There we were, all seven of us, discussing the salient points of G. K. Chesterton’s The Everlasting Man—the distinctions between mythology and philosophy, or the motivation of a soldier during war, or how strange the life of Christ must have appeared to an outside observer. And before the evening was done, we found ourselves debating matters more tenuously connected to the book at hand—the merits (and shortfalls) of Catholicism, or why the American revolution succeeded where others had failed, or the importance of stewardship and ethics in agriculture. It was just the sort of exchange of ideas we were hoping for when the plan for “The Applebiters” was hatched only a couple of months earlier. Some clues to our purpose may be found in the original email I sent out for it:
Greetings to all,
Do you remember the joy of a puffy pan pizza as your ultimate reward for a personal dedication to reading? Then you remember Book It! The edible bonus was of course secondary to the personal enrichment you must have felt after blazing through such classics as “Superfudge” and “Five Children and It.”
Recently it has become apparent to me that we would do well to recapture the spirit of this bygone era by establishing such a stimulating reading programme for the upcoming year. I have run this idea by a few of you already, and I’d be honored for as many people as possible to take part. Essentially I would like to establish an agenda of reading 12 books over a 12 month period, and holding a meeting each month for discussion and general merriment—so yeah, a Book Club. At the end of the 12 months, we could then decide if we want to “renew the contract.”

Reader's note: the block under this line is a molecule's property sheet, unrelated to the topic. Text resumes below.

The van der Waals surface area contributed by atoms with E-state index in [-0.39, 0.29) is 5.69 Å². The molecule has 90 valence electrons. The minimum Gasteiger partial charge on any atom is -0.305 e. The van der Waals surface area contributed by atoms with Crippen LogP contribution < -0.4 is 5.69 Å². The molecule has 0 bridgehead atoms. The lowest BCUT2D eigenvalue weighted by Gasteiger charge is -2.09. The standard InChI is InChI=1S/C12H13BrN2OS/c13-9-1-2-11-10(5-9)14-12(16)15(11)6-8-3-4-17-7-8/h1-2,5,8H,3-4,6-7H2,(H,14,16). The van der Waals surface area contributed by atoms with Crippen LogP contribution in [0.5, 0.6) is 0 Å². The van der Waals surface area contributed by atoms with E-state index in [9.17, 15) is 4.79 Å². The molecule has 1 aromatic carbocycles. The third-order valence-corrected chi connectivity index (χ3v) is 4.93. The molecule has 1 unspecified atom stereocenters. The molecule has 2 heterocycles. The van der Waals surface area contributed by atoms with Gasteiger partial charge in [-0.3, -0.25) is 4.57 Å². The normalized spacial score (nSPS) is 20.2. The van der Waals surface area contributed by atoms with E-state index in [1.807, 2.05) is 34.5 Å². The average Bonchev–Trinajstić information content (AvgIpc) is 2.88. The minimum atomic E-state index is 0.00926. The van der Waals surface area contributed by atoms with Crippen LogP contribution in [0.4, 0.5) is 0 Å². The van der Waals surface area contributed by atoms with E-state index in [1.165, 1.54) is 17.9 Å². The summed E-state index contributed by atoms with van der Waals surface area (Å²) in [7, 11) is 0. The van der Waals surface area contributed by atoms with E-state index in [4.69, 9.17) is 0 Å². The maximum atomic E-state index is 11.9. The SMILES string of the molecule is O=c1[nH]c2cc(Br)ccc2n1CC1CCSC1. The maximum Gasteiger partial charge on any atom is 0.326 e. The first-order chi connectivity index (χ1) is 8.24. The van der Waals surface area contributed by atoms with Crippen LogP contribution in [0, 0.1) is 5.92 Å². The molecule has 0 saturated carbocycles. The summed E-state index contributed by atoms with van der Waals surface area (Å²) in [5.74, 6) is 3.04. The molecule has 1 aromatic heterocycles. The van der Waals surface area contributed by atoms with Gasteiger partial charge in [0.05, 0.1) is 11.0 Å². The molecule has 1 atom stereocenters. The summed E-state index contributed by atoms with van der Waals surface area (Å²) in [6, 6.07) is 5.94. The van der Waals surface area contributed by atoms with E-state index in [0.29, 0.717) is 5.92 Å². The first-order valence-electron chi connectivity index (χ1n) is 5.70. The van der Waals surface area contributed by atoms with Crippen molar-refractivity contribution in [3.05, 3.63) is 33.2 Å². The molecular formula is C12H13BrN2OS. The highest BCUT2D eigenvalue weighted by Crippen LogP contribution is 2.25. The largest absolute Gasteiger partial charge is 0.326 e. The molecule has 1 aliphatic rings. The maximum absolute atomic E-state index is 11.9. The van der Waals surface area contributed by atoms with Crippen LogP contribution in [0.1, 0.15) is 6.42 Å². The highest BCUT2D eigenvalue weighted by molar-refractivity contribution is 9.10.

But the big thing is keeping it informal. These are just ideas, and mostly I want it to be dang fun. And I want it to be low-pressure. Don’t feel the need to read every page of every book if you don’t want. Pick out the parts that seem intriguing and be on your way. I want this to be something we will be quite glad we did when we look back on it.
Drawing obvious inspiration from The Inklings of Oxford, the goal for our group was similarly informal and straightforward. And thanks to the recommendations I received from the others, we began with arguably the best possible selection by reading Chesterton’s famous work, which was even regarded by C. S. Lewis as a chief inspiration for his own thoughts on Christianity and history.
Chesterton is the sort of witty and enthusiastic writer that anyone would do well to emulate, even if you don’t agree with his philosophy. For my own part, I can’t say that it was so persuasive that it changed my mind forever about any one thing, but I must agree that its stated mission was accomplished. Written in response to H. G. Wells’ The Outline of History, the book aimed mainly to demonstrate just how unique is this religion called Christianity—how it cannot be subject to simple studies in comparative religion because of the special claims it makes, and how Christ himself must not be merely admired as a capable moral teacher when he balanced those teachings with specific proclamations about his deity and his life’s purpose for all of humanity. It is a convincing case, and the author chooses to make his point by framing man’s entire history around those outrageous events in the Roman Empire two millennia ago, when mythology and philosophy were finally joined, and the course of history truly changed drastically. Jesus spoke aptly indeed when he said, “Heaven and earth will pass away, but my words will not pass away.”
It is not my place to convince anyone reading a summary blog post of anything contained in the book, so I would merely encourage each individual to read it for yourself, as you are at least guaranteed to be entertained by such a sweeping look at the world’s past. And from so grand a starting point as this tome, any reader could then springboard to any number of subjects. For The Applebiters, we’ve got our big sticks ready for this month’s entry, The Rise of Theodore Roosevelt.